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Lawmakers pour scorn on revisiting past rights abuses in Indonesia

Publication Date : 31-07-2012

 

Responding to the damning reports from the Indonesian Commission on Human Rights (Komnas HAM) stating that the 1965 anti-communist purge and the early 1980s killings are gross violations of human rights, lawmakers have suggested that the public should just forgive and forget the atrocities.

A member of House of Representatives' Commission III overseeing legal affairs, Nudirman Munir said that the best solution to solving past rights abuses was burying them.

"If we keep opening up old wounds we will not be able to move on and look to the future," Munir said in a discussion yesterday.

Munir said that revisiting past rights abuses was akin to opening a Pandora's Box.

"Better let bygones be bygones," Munir of the Golkar party said.

Munir said that rather than dwelling on the past, Komnas HAM should just focus on current rights abuses like the killings in Mesuji in Lampung and random shootings in Papua.

In its reports released last week, Komnas HAM deemed the 1965 anti-communist purge and the 1981-1984 shootings gross violations of human rights.

Komnas HAM then issued a recommendation that the government form a Commission for Truth and Reconciliation.

The Attorney General's Office (AGO) should be instructed to launch an investigation of the cases and rehabilitate the victims' rights, especially members of the Indonesian Communist Party (PKI) whose rights as citizens have been violated for years.

Deputy House speaker Priyo Budi Santoso recently said that digging up the past would only cause negative reactions.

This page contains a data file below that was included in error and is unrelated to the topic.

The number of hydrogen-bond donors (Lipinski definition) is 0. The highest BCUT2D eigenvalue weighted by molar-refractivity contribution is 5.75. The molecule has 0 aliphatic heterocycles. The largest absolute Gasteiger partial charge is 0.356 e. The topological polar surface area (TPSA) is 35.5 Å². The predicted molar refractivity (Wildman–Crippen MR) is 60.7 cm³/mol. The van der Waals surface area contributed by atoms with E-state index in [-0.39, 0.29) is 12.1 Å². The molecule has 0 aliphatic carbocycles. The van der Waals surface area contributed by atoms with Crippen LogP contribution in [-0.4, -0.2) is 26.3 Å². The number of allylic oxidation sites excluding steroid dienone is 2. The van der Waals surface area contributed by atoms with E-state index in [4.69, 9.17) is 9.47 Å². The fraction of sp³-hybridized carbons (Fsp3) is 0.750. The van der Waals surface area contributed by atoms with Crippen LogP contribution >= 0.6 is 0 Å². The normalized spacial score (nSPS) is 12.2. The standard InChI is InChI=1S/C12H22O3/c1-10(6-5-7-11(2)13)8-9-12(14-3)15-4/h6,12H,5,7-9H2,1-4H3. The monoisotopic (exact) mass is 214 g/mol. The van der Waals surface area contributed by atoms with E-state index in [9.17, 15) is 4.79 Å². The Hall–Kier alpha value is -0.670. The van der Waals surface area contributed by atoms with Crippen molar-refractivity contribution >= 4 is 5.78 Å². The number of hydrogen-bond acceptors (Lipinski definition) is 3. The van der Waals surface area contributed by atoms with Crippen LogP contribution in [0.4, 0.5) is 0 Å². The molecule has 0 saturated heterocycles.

"Revealing the historical facts will not solve the problem.

"If we keep on trying to unearth them, we will end up attempting to solve the massacre in the era of Ken Arok [a Javanese king in the 13th century]," Santoso said.

Survivors of the 1965 anti-communist purge have filed a complaint against Santoso to the House ethics council.

House Speaker Marzuki Alie said that he had very little knowledge of the anti-communist purge.

"I have never studied either the case or the legal aspects of it," he said.

Alie shared the opinion of his fellow lawmakers that reopening the case would be counterproductive.

"It's almost half a century ago. Do we really needed to look that far back?" he said.

Alie also said that the government need to decide first the nature of the subject.

"The 1965 communist coup was considered a mutiny and the government at that time needed to crush it. We have to be clear if it was truly a human rights violation," he said.

Separately, the People's Consultative Assembly (MPR) deputy chairman, Lukman Hakim said that President Susilo Bambang Yudhoyono should immediately set up a task force to study the Komnas HAM reports.

"The task force will decide which cases should go to court," he said. Hakim added that the government could authorise the establishment of an ad-hoc tribunal if there was enough evidence.

Indonesian Institute of Sciences historian Asvi Warman Adam said the country still had a long way to go before reaching a closure on past rights abuse cases, in spite of the Komnas HAM findings.

"The discussion about establishing a Commission for Truth and Reconciliation has been going on since 1999 but it took five years for the House to produce the law," he said.

 

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